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  5. You`re so right about everything!!!

    Yeah, dance dance dance!!! I love to dance alone in home...ahahaha...this is so relaxing and at the same time energizing.....and increase the serotonina...ahaha
    Don`t worry about to fail some new works, art borns from pain and hard work. Just don`t give up!
    Kisses, hermosa!

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  6. I'll be putting up an image soon of my latest work - it seemed I needed a little crisis to get my juices flowing again! No chance this girl will ever give up! I'm Italian and we can be very very stubborn! Many thanks, Crissant, for your comments. Kisses back to you!

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  7. i am glad that i was able to take a time today and see blogs .
    this post is priceless.

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  8. One of my daughters is working in an advertising
    agency. She is very gifted and bright. But she
    has to squeeze her brain every day for coming up
    of new ideas, to satisfy the client.
    She is not happy at all, that she cannot work
    with a free spirit..
    I don't know if you understand, what this got to
    do with you..
    Anyway, I know very well what it means for an
    artist to be free and calm and remain himself.
    Hugs from me,
    Monika

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  9. Caio - I'm glad you had time to visit me! Especially since you were part of the story and inspiration behind this posting. Strange how all our ideas and passions are starting to weave together!

    Monika, I know EXACTLY what your daughter is going through! I think most of my 23 year long working life in an office was spent feeling that my free spirit was being squeezed every day! It is why I risked everything two months ago, leaving my job finally to live as I need to and want to, as an artist working for myself only. Even if I have money troubles, and crises of creativity trying to support myself, it is still 100 percent better than working for someone else! I hope your daughter can find a better balance in her life - if she is anything like her Mom, she is a force of nature not to be contained or commanded! Hugs back to you both!

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  10. Your posts are so inspiring Gabriella and i can relate to a lot you're writing about creativity and the "wrist-warmer syndrome" (i like that) I think every artist experience this sometimes.
    And than you remember if you don't push yourself and want to please a future customer your creative energy floats again and you also make some beautiful wrist-warmers.
    The wrist-warmers on the photo could have been placed in a little box, named; "Wrist-warmers for special needs * the wrist-warmer syndrome of any artist. Thanks to all ill-tempered critics." :-D

    I think i recognise some in the clue about the artist, but i'm not sure yet. I await patiently another clue.

    I love the photo of the 19 year old Gabriella and HA! i danced also on Adam and the ants and Bowwowwow in the 80ies.....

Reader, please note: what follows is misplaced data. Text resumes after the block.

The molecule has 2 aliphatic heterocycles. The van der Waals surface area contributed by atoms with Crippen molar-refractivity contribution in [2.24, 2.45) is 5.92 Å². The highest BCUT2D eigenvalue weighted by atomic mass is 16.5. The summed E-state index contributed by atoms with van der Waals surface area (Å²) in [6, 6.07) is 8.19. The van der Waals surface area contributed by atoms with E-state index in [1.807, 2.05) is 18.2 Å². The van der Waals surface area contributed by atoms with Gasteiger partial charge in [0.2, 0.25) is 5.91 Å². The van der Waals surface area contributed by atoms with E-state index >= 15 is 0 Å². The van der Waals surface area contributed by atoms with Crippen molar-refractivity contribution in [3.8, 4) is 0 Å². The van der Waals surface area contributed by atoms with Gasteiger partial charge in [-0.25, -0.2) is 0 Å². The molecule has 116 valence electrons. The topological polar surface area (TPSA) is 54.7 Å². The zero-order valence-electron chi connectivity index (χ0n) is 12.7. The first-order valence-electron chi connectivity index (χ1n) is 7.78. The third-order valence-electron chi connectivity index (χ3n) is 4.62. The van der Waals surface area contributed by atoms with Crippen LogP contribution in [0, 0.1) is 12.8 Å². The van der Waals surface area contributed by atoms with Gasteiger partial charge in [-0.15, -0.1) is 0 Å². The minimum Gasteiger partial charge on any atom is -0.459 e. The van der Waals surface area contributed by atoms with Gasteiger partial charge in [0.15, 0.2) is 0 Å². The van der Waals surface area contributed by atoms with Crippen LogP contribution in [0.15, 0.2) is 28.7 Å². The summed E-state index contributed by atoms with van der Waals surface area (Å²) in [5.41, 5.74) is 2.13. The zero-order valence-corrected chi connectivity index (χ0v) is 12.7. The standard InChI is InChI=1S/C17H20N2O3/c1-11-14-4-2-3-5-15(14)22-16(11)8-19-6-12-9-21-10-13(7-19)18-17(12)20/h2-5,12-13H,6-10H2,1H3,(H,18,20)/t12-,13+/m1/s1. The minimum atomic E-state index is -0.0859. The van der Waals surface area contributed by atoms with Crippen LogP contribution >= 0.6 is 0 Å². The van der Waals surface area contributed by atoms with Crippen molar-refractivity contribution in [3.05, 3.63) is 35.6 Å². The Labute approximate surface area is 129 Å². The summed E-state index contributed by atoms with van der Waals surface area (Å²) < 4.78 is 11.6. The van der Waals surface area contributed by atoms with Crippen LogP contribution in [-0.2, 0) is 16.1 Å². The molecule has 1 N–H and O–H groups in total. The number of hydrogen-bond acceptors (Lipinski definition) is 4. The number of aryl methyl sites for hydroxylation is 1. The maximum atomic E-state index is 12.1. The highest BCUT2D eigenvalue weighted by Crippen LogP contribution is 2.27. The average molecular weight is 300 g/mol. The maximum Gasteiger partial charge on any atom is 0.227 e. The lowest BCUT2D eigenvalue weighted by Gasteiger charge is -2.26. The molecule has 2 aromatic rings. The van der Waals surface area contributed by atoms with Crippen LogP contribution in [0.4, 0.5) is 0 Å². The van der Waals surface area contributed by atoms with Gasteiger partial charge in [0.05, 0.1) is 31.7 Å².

xoxo

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  11. My dear Luna! So good to see you here - and I hope you are soon to emerge from your own inner struggles. I do believe any hardship we artists go through can only lead to better things and a stronger sense of who we are and what we need to do! I'm happy to report that the new wrist warmers are good - I'll be sharing them soon here - and that yesterday's market resulted in TWO beautiful scarves being sold - I was almost sad to see them go! The cold weather worked in my favor, I think - the buyers walked away wearing their new purchases! So, I'm a little happier now! Hugs to you, my dear.

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  12. Good for you..... I agree that you cannot make things for the sake of selling them. I personally cannot make what people want. I am hopeless at commission work and have to make what my heart and head dictate or I'm stuffed.

    Glad to see you are not becoming commercial.

    xt

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  13. I think I'm a lot like you, T! It isn't that I don't WANT to be practical and set aside my own inner directives to make something perhaps not a complete betrayal of my aesthetic, but maybe just a little more "to order," it's just that whenever I do try, it comes out crap! A little mental self-trickery may suffice...as long as I tell myself that whatever I'm working on is really for me and me alone, it comes out great!

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  14. My musical tastes were closer to the punk end off the spectrum but I must admit that I didn't hate Adam and the Ants back in the early 1980's. Heck if even now I'd probably listen if they came on the radio. However I wouldn't to see a New Romantic revival. :)
    That photo of the bare tree is excellent!

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  15. Welcome, James! Yes, the New Romantics were kinda cheesy - I was way more into punk back then too - better music and it was a lot easier to dress the part - ripping some holes in your jeans and t-shirt is a lot easier than dressing up like some kind of fancy gypsy pirate! Glad you liked the tree photo! It was actually taken from six floors up - through a window!